and that you sent not within a fortnight after your coming to
Ghent ; wherefore you will do well to write every week by the
merchants' post, if the matters be not of great importance.
Her Majesty proposed once to 'revoke' you ; but she has now
changed her mind, and I think you will be continued there.—
Whitehall, 3 Feb. 1578.
Add. Endd. 2/3 p. [Holl. and Fl. XI. 47.]
546. WALSINGHAM to DAVISON.
The Queen's pleasure is you should call upon the States for the
payment of Spinola and Horatio, who solicit payment here ; the
bonds being passed between her Majesty and them, and not between
the States and them. I have not 'let' to acquaint her with the
unreasonableness of this request (though it be agreeable to her
promise), considering into what necessity they are now thrown ;
their case requiring rather release than to be pressed for payment.
I wrote to you long since to advise them to treat with those
merchants for prolongation, which I doubt [not] but you have
performed ; and therefore cannot but think them careless of their
affairs. 'Gratuity' would that they should have been humble
suitors to her Majesty to yield satisfaction to the merchants and
dispense them for a time. But they cannot 'skill of thankfulness.'
Please procure answer as soon as you may and do not forget to
send over the bonds with speed ; for we both are charged with
slackness in this behalf.—Westminster, 4 Feb. 1578.
P.S.—The bond for the 30,000 will in no case be 'yielded unto.'
Holograph. Add. Endd. 1 p. [Ibid. XI. 48.]
547. JHEROMIMO DE ORRUPARAY [?] to JUAN ALONSO DE MUXICA.
On receipt of your letter I went to Thomè de Salinar for the
powder, and though I asked him for all in the world, it was only
possible to get 20lbs. with the dust (polvorin) of it. There was
much talk over the price, but it was useless to bargain for less than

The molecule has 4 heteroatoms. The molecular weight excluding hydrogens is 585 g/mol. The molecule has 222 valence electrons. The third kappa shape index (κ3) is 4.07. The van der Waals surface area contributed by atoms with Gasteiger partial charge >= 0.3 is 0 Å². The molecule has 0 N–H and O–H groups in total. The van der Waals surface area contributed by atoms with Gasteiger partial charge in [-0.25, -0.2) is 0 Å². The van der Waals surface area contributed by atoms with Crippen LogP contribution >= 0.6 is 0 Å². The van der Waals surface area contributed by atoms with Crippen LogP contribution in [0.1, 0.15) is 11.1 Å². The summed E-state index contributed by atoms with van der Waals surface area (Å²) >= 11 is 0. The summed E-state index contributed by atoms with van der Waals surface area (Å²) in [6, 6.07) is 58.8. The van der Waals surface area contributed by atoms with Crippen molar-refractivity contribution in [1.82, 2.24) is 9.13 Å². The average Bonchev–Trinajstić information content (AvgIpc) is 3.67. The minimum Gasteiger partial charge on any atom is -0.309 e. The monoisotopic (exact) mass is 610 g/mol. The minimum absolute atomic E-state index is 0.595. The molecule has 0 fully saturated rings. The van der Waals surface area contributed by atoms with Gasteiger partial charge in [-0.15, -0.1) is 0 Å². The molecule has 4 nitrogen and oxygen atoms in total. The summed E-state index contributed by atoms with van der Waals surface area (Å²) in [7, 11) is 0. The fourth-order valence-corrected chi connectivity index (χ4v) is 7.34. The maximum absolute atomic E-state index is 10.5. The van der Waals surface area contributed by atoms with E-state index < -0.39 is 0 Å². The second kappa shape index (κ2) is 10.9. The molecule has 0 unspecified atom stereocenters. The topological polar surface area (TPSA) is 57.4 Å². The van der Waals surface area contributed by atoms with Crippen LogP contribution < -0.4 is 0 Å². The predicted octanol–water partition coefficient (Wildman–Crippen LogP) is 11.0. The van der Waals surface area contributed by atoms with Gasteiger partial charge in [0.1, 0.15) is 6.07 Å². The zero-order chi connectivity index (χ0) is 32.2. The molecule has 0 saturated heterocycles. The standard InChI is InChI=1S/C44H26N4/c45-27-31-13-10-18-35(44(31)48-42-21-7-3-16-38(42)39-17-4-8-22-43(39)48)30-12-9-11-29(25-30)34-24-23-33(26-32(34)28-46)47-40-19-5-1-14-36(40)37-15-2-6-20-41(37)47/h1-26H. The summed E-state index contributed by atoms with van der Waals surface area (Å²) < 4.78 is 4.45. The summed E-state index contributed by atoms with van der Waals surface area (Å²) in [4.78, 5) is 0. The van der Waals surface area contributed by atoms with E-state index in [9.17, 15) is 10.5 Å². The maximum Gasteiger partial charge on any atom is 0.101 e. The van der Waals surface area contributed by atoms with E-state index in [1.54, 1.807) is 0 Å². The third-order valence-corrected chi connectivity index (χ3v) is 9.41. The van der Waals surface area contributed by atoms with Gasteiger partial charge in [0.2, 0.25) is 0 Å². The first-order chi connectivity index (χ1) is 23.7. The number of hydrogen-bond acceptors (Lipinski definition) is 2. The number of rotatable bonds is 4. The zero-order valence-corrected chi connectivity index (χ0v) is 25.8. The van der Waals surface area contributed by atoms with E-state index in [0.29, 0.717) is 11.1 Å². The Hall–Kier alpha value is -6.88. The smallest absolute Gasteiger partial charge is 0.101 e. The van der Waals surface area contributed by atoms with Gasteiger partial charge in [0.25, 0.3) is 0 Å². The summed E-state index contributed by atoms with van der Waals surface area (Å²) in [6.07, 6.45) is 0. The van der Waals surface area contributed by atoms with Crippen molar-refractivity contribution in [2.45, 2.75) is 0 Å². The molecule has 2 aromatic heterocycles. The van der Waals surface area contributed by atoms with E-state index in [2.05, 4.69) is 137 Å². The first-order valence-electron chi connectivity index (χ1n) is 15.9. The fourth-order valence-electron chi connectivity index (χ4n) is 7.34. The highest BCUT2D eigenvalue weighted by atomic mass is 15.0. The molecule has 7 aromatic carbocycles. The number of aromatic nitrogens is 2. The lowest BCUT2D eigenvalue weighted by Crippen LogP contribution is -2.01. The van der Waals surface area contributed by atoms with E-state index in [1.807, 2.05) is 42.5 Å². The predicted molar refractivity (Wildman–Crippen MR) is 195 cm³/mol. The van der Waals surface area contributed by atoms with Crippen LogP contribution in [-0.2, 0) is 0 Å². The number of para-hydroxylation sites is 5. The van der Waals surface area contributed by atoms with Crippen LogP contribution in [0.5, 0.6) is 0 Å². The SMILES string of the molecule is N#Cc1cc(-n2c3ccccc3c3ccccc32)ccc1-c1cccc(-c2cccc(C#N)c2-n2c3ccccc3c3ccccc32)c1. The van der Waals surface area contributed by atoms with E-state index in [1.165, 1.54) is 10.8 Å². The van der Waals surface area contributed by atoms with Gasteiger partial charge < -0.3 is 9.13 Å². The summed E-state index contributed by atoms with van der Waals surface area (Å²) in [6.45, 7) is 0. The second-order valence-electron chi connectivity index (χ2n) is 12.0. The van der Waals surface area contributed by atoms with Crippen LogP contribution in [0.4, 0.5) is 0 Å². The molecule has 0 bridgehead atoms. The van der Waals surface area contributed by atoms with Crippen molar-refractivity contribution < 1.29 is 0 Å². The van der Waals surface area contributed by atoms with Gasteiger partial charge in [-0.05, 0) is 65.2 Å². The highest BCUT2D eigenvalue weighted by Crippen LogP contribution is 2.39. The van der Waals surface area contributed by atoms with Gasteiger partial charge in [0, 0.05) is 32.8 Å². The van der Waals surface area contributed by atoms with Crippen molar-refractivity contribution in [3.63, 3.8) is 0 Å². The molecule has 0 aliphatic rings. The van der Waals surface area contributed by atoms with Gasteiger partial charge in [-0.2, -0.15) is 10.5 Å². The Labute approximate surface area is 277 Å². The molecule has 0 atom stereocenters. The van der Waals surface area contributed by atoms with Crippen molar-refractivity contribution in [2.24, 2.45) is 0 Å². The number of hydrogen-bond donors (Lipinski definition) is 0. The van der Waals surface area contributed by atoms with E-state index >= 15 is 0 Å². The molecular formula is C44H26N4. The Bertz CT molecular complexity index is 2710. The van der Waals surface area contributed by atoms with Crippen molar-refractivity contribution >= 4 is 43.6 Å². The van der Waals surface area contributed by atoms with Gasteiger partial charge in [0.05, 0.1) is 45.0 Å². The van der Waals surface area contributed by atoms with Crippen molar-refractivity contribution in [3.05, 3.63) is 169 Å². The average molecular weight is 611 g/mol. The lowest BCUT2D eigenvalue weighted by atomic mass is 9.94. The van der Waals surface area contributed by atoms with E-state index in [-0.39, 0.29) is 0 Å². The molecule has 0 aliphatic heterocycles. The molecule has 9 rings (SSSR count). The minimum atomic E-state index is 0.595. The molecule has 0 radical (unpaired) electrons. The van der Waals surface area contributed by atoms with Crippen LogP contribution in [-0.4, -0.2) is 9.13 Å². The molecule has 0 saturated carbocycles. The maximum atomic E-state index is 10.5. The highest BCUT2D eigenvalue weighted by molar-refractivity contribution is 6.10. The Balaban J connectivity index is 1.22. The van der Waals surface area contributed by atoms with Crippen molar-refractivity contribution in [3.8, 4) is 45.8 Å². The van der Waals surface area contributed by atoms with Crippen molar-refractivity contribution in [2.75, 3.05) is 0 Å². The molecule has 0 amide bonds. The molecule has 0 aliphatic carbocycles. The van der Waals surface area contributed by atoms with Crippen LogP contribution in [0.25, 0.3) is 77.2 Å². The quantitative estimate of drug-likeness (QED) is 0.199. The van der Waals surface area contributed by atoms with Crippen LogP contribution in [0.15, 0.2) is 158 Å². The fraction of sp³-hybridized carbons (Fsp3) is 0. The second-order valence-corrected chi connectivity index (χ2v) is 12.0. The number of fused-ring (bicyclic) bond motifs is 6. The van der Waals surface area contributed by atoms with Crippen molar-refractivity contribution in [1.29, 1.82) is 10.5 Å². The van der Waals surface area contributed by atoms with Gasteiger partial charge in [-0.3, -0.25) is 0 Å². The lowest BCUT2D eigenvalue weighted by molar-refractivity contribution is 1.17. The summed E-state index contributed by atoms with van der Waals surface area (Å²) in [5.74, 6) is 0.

the 4 reals ; and indeed that is its price, and its quality is worth it.
Please take heed to Juan de Santa Maria's business, for he does
not cease to have recourse to me in his great need. Let me know
if I can serve you in anything. I salute Donna Maria de Muxica.—
Mondragon, 5 Feb. 1579.
Add. Sp. 1 p. [Spain I. 19.]
548. POULET to WALSINGHAM.
On Jan 31. I received her Majesty's letter, to my singular comfort ;
and as I know you are the only author and procurer of them,
I trust you know that you heap these favours upon one who
is and will be yours at command. All that I can do is of
duty, as bound thereto by your many deserts towards me. I have
thought it my duty to write some few lines of thanks to her
Majesty, to such effect as you may see by the copy enclosed not
doubting that you will excuse any faults after the old manner ;
which assurance has been my chief comfort during my service here.
Mr. Floudd tells me that you wished him to request me to
provide a 'countenance' [i.e. a muff] (so they call it here) for her
Majesty, which I have sent by this bearer, and is the best I can
find at this time, thinking it better to send this as it is while there
is some cold stirring, than to wait for a better till the cold be clean
gone. I have caused this countenance to be furred as well as it
can be done in this town, but have not perfumed it because I do
not know what perfume will be most agreeable to her Majesty.
The matter advertised to you, of the killing of one of the King's
minions by the Duke of Guise, is more than half-a-year old, and
was advertised by me immediately. The gentleman was called
St Maigrin ; the quarrel, a matter of jealousy touching the Duke
of Guise very nearly ; the fact done in the night by some suborned
to that purpose, as St Maigrin passed from the Court towards his
lodging. The Duke of Guise was in Champagne when this murder
was committed. God deliver all good kings from such subjects as
have so many murderers at command. This is the least quarrel of
twenty between the King and the Duke of Guise. I remember I
wrote the whole discourse of this to my lord of Warwick. Great
numbers in this Court and city knew long before the death of
St Maigrin that the Guise would cause him to be killed ; and he
was not ignorant of it. This gentleman had no great credit with
It is not well, in my simple opinion, that no consideration is had of
Plato's works, presented to her Majesty by Serranus [J. de Serres] ;
in which behalf it were not meet that the giver were the loser. I am
persuaded that this does not want your friendly care, and am not
ignorant that in this troublesome time, such suits are shut out of
the doors.—Paris, 6 Feb. 1578.
Add. Endd. 1½ pp. [France III. 5.]
549. DAVISON to [? EDWARD] CHEEK.
We say it is a doubtful fault, when a man has done evil, to